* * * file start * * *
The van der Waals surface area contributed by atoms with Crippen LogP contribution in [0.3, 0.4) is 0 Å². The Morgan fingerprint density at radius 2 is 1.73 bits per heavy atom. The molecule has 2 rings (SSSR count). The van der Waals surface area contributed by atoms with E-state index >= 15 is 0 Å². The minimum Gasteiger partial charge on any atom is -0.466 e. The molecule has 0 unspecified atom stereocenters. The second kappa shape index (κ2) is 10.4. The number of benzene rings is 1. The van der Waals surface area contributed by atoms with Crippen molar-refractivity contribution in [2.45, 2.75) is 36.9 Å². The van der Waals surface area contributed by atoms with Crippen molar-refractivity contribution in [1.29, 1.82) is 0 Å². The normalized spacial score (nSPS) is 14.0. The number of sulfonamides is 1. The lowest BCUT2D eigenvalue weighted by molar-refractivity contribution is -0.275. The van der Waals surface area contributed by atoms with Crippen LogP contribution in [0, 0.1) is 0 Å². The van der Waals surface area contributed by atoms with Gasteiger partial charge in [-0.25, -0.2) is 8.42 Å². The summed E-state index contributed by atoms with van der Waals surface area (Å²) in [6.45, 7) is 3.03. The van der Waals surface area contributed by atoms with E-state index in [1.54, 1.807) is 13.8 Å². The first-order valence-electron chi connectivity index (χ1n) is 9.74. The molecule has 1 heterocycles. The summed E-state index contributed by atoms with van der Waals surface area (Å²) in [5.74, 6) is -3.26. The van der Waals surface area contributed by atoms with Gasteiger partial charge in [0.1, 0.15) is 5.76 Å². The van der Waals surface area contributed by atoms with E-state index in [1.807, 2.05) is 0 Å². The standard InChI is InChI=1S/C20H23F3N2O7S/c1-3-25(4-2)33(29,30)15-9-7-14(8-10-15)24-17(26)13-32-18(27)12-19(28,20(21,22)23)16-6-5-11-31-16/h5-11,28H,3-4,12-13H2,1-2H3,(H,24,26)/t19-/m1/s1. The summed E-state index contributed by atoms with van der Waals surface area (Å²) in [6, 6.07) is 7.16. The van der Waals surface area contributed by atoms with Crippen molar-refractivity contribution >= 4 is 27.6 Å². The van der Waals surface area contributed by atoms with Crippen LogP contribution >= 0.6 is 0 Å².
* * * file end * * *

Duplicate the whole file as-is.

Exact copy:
The van der Waals surface area contributed by atoms with Crippen LogP contribution in [0.3, 0.4) is 0 Å². The Morgan fingerprint density at radius 2 is 1.73 bits per heavy atom. The molecule has 2 rings (SSSR count). The van der Waals surface area contributed by atoms with E-state index >= 15 is 0 Å². The minimum Gasteiger partial charge on any atom is -0.466 e. The molecule has 0 unspecified atom stereocenters. The second kappa shape index (κ2) is 10.4. The number of benzene rings is 1. The van der Waals surface area contributed by atoms with Crippen molar-refractivity contribution in [2.45, 2.75) is 36.9 Å². The van der Waals surface area contributed by atoms with Crippen molar-refractivity contribution in [1.29, 1.82) is 0 Å². The normalized spacial score (nSPS) is 14.0. The number of sulfonamides is 1. The lowest BCUT2D eigenvalue weighted by molar-refractivity contribution is -0.275. The van der Waals surface area contributed by atoms with Crippen LogP contribution in [0, 0.1) is 0 Å². The van der Waals surface area contributed by atoms with Gasteiger partial charge in [-0.25, -0.2) is 8.42 Å². The summed E-state index contributed by atoms with van der Waals surface area (Å²) in [6.45, 7) is 3.03. The van der Waals surface area contributed by atoms with E-state index in [1.54, 1.807) is 13.8 Å². The first-order valence-electron chi connectivity index (χ1n) is 9.74. The molecule has 1 heterocycles. The summed E-state index contributed by atoms with van der Waals surface area (Å²) in [5.74, 6) is -3.26. The van der Waals surface area contributed by atoms with Gasteiger partial charge in [0.1, 0.15) is 5.76 Å². The van der Waals surface area contributed by atoms with E-state index in [1.807, 2.05) is 0 Å². The standard InChI is InChI=1S/C20H23F3N2O7S/c1-3-25(4-2)33(29,30)15-9-7-14(8-10-15)24-17(26)13-32-18(27)12-19(28,20(21,22)23)16-6-5-11-31-16/h5-11,28H,3-4,12-13H2,1-2H3,(H,24,26)/t19-/m1/s1. The summed E-state index contributed by atoms with van der Waals surface area (Å²) in [6, 6.07) is 7.16. The van der Waals surface area contributed by atoms with Crippen molar-refractivity contribution >= 4 is 27.6 Å². The van der Waals surface area contributed by atoms with Crippen LogP contribution >= 0.6 is 0 Å².